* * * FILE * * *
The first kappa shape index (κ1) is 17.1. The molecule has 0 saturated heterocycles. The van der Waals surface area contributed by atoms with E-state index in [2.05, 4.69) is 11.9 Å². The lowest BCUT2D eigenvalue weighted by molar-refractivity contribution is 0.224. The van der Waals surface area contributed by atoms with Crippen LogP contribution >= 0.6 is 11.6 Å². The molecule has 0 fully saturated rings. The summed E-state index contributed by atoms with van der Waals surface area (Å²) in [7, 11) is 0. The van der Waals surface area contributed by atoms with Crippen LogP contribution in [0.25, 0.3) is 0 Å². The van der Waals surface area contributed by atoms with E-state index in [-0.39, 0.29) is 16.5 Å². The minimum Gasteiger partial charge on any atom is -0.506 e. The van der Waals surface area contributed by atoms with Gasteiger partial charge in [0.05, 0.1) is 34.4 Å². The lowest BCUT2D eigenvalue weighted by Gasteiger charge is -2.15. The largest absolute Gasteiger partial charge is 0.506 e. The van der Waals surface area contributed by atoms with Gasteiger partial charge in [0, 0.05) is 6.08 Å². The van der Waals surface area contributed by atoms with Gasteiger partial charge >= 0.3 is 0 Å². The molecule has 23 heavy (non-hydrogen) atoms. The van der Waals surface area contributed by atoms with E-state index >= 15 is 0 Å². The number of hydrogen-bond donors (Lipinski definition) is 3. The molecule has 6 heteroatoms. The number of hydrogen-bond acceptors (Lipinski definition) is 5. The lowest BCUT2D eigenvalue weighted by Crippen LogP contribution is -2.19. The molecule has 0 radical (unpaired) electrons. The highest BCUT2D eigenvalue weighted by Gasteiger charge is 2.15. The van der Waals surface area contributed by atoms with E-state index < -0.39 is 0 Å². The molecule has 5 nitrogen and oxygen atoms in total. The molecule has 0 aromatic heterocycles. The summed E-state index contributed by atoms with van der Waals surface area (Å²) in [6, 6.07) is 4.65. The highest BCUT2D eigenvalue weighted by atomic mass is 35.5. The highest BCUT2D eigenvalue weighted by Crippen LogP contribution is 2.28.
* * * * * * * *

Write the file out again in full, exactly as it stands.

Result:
The first kappa shape index (κ1) is 17.1. The molecule has 0 saturated heterocycles. The van der Waals surface area contributed by atoms with E-state index in [2.05, 4.69) is 11.9 Å². The lowest BCUT2D eigenvalue weighted by molar-refractivity contribution is 0.224. The van der Waals surface area contributed by atoms with Crippen LogP contribution >= 0.6 is 11.6 Å². The molecule has 0 fully saturated rings. The summed E-state index contributed by atoms with van der Waals surface area (Å²) in [7, 11) is 0. The van der Waals surface area contributed by atoms with Crippen LogP contribution in [0.25, 0.3) is 0 Å². The van der Waals surface area contributed by atoms with E-state index in [-0.39, 0.29) is 16.5 Å². The minimum Gasteiger partial charge on any atom is -0.506 e. The van der Waals surface area contributed by atoms with Gasteiger partial charge in [0.05, 0.1) is 34.4 Å². The lowest BCUT2D eigenvalue weighted by Gasteiger charge is -2.15. The largest absolute Gasteiger partial charge is 0.506 e. The van der Waals surface area contributed by atoms with Gasteiger partial charge in [0, 0.05) is 6.08 Å². The van der Waals surface area contributed by atoms with Gasteiger partial charge >= 0.3 is 0 Å². The molecule has 23 heavy (non-hydrogen) atoms. The van der Waals surface area contributed by atoms with E-state index >= 15 is 0 Å². The number of hydrogen-bond donors (Lipinski definition) is 3. The molecule has 6 heteroatoms. The number of hydrogen-bond acceptors (Lipinski definition) is 5. The lowest BCUT2D eigenvalue weighted by Crippen LogP contribution is -2.19. The molecule has 0 radical (unpaired) electrons. The highest BCUT2D eigenvalue weighted by Gasteiger charge is 2.15. The van der Waals surface area contributed by atoms with E-state index < -0.39 is 0 Å². The molecule has 5 nitrogen and oxygen atoms in total. The molecule has 0 aromatic heterocycles. The summed E-state index contributed by atoms with van der Waals surface area (Å²) in [6, 6.07) is 4.65. The highest BCUT2D eigenvalue weighted by atomic mass is 35.5. The highest BCUT2D eigenvalue weighted by Crippen LogP contribution is 2.28.